Playing to Your Strengths and Crashing the Chatter
Question #1: WHAT DO I DO IF THE CHATTER COMES FROM SOMEONE CLOSE TO ME?
2Don’t become so well-adjusted to your culture that you fit into it without even thinking. Instead, fix your attention on God. You’ll be changed from the inside out. Readily recognize what he wants from you, and quickly respond to it. Unlike the culture around you, always dragging you down to its level of immaturity, God brings the best out of you, develops well-formed maturity in you.
Question #2: HOW DO I TEACH MY KIDS TO CRASH THE CHATTERBOX?
What Not to Say to Your Children:
1. Leave Me Alone—Parents need breaks, but we must not brush our kids off. This tells the kids not to talk to you.
2. Don’t Cry—Or, don’t be a baby, or, there’s NO reason to be afraid. Shutting down our children’s emotions do NOT help them to deal with the chatter later in life. We do NOT want to tell our children that their emotions are NOT valid, but we want to teach them how to deal with their emotions according to the Word of God. How to handle their fears and insecurities instead of telling them “DON’T”.
3. Why Can’t You Be More Like Your Sister—Comparison’s most always backfire. It’s wonderful to have shining examples, but our children will never be totally like somebody else. A better option would be to encourage their achievements.
4. Stop Or I’ll Give You Something To Cry About—The problem is that sooner or later you must make good on your threat or you’re a liar. Though discipline is warranted and needed, small children need to be redirected in their activities.
5. Wait Till Daddy Gets Home—You just told your child that you’re NOT in authority and you cannot handle the situation.
6. Hurry Up!—Usually when I say that, things slow down. This statement usually gets people’s nerves on edge and then things go south from there. It’s better to help things along and help people plan ahead better.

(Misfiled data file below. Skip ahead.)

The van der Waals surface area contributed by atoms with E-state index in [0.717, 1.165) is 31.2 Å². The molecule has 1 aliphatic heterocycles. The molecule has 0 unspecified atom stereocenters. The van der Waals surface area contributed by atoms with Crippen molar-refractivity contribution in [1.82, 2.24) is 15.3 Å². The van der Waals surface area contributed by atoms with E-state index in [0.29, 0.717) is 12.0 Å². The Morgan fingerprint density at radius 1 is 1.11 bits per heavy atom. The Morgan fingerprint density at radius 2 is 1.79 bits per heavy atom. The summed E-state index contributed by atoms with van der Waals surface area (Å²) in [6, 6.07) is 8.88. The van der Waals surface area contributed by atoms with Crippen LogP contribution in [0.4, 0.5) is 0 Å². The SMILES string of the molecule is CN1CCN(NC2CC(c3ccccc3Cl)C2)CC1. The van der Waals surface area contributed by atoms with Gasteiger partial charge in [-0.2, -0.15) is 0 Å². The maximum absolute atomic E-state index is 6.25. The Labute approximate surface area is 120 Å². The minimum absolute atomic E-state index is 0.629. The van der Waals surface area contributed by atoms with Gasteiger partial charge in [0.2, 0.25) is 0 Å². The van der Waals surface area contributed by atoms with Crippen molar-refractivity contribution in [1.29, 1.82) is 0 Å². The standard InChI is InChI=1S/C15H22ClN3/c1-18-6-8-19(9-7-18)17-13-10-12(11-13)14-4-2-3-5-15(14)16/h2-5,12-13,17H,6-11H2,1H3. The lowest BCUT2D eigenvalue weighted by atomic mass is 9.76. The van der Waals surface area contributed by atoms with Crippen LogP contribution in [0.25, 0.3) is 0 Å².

7. Great Job!—What could be wrong with that statement? Tossing out a generic statement over and over again without being specific will cause that statement to become meaningless. You may want to praise the behavior instead of the person. Though a thank you is often good, be sure that it’s accomplishing the right thing. For instance, I’m so thankful that you glorify God when you help caring for a single mom. If somebody shows thanks to me in a way that takes glory away from God, that thanks may NOT have ultimately did me any good. We honor people and glorify God.
Keep vigilant watch over your heart; that’s where life starts.
Question #3: HOW DO I DEAL WITH THE CHATTERBOX WHEN IT COMES OUT OF NOWHERE?
Question #4: WHAT DO I DO WHEN THE CHATTERBOX MAKES ME FEEL GUILTY NO MATTER WHAT I DECIDE TO DO?
17We call Abraham “father” not because he got God’s attention by living like a saint, but because God made something out of Abraham when he was a nobody. Isn’t that what we’ve always read in Scripture, God saying to Abraham, “I set you up as father of many peoples”? Abraham was first named “father” and then became a father because he dared to trust God to do what only God could do: raise the dead to life, with a word make something out of nothing. 18When everything was hopeless, Abraham believed anyway, deciding to live not on the basis of what he saw he couldn’t do but on what God said he would do. And so he was made father of a multitude of peoples. God himself said to him, “You’re going to have a big family, Abraham!”
8Summing it all up, friends, I’d say you’ll do best by filling your minds and meditating on things true, noble, reputable, authentic, compelling, gracious—the best, not the worst; the beautiful, not the ugly; things to praise, not things to curse. 9Put into practice what you learned from me, what you heard and saw and realized. Do that, and God, who makes everything work together, will work you into his most excellent harmonies.
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